Today, this image of the human person who is called to a loving communion with others is under attack. This is one of the greatest concerns we ought to have about our collective reaction to the COVID pandemic – the fear of other people. Have you felt that instinctive twinge when someone is coming towards you too quickly and seems unlikely to remain six feet away? Or maybe the fear of the person coming down the sidewalk. Or the anger and frustration at the person in the supermarket who is coming the wrong way down a one-way aisle. Or the horror and confusion when someone extends his hand in greeting. Or the impulse to intervene when you see people sitting too closely together or standing next to each other to take a selfie. After all, they might be asymptomatic carriers!
I do not mean to belittle the legitimate concern many people have about their safety during this pandemic. I have felt this twinge and even the beginnings of panic as well. It probably does not help that some friends of mine keep playing that autotuned version of a press conference given by the Prime Minister of Canada and the refrain of “keep two meters apart” keeps echoing in my head. “Keep two meters apart” is prudent advice during the COVID pandemic. It is not a good philosophy of life. I recognize in myself a fear of the other, and I have to wonder if that fear is related to the racial prejudice that has been so justly decried in recent weeks. I do not think that these two fears are so far apart.
These two images of the Most Holy Trinity, of people living in communion of worship and communion of love, are the antidotes to the fear of the other increasingly present in our society. Many people ask whether going to church on Sunday is really necessary. Aren’t there many other ways to become a better person than going to church on Sundays? But church – or more specifically, the Holy Sacrifice of the Mass – does not exist to make us better people. It is not a moral improvement plan or a life-coaching session. The Holy Mass exists – and in fact, we exist – to worship God. What we do here today is much more for the praise and glory of His sovereign majesty than for our own good. It is precisely in this being directed towards the community of persons that God is in Himself through worshipping Him that we can become transformed in His image and likeness not merely as individuals but precisely as a community of persons. And nowhere is this phenomenon clearer than in the family that strives to live in imitation of the Most Holy Trinity.
When one of my friends from college got married, I told him and his wife at their reception that what they were doing on that day had the power to save the world. It was corny and sappy – two modes of self-expression I normally avoid – but it was true. Now, we know that the world has only one Savior, Jesus Christ, who came not to condemn the world but that the world might have life through Him and have it to the full. As Catholics, we know that His saving action, His death and Resurrection, is made present to us at this altar, from which the fruits of His sacrifice are shared with us – His most holy Body and Blood. However, what we often do not consider is that that same sacrifice is meant to be present in you. In a world in which the human person is increasingly encouraged to live in isolation rather than in communion, the mission of the family is more important than ever. It is the family that has the power to show to the world the image of the Trinity – to reveal the face of God – in a communion of persons who lay down their lives for the good of the others, whose sacrifice, no matter how difficult, does not end in grief and pain but in the joy of new life. This is why the generation of new human life necessarily has something to do with the total self-gift of the sacrament of matrimony – with a loving communion of persons, with a love that is free, faithful, total, and fruitful, just like the love of the Trinity. The fruit of that loving union must not be allowed to become a technical product of human innovation, but must be the fruit of the love of the parents in order for the family be the image of the Trinity.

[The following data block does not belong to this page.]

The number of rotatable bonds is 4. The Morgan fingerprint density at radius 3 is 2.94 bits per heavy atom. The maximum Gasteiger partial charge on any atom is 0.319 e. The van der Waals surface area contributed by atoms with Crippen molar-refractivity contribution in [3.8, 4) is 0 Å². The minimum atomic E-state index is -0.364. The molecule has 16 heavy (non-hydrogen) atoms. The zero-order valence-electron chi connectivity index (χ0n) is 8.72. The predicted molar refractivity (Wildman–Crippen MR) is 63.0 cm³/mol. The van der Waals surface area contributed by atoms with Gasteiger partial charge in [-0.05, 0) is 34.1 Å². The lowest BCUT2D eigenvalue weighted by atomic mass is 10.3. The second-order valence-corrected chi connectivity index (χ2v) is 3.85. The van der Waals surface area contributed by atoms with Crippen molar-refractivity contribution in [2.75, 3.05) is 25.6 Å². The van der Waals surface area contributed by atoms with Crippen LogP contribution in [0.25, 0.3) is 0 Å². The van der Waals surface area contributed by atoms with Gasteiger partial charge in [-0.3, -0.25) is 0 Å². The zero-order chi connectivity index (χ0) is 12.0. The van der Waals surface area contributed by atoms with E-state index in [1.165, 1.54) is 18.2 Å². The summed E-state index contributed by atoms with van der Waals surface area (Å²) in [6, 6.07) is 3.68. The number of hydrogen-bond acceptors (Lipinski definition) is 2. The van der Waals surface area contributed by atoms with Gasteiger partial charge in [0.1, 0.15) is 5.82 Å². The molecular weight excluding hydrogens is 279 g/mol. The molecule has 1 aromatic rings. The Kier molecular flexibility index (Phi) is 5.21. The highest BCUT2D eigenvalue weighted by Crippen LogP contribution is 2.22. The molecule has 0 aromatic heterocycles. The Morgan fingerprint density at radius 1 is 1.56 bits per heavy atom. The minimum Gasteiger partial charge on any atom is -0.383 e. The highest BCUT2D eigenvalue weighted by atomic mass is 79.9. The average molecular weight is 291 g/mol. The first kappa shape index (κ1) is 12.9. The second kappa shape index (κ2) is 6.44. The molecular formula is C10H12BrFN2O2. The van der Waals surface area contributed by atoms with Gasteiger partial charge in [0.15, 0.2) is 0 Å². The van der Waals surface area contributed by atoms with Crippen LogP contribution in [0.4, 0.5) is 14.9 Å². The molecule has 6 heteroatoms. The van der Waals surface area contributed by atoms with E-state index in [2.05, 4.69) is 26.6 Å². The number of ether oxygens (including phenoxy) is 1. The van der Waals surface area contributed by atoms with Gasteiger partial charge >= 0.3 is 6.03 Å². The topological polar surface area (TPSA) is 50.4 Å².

Within the Christian family – lived with true devotion, love, and self-sacrifice – there is the power to cure the isolation of contemporary society, to show modern man and woman a new way, a different way, a way out of our modern malaise and the fear of the other and into the light of Christ’s truth. In a world in which so many do not know this loving communion of persons that is the Trinitarian God, you – yes, precisely you – have the power to be His face through the loving communion of the family, the image of the Most Holy Trinity.
The Rev. Royce V. Gregerson
Parish Church of St. John the Apostle and Evangelist, Goshen
Solemnity of the Most Holy Trinity, A.D. MMXX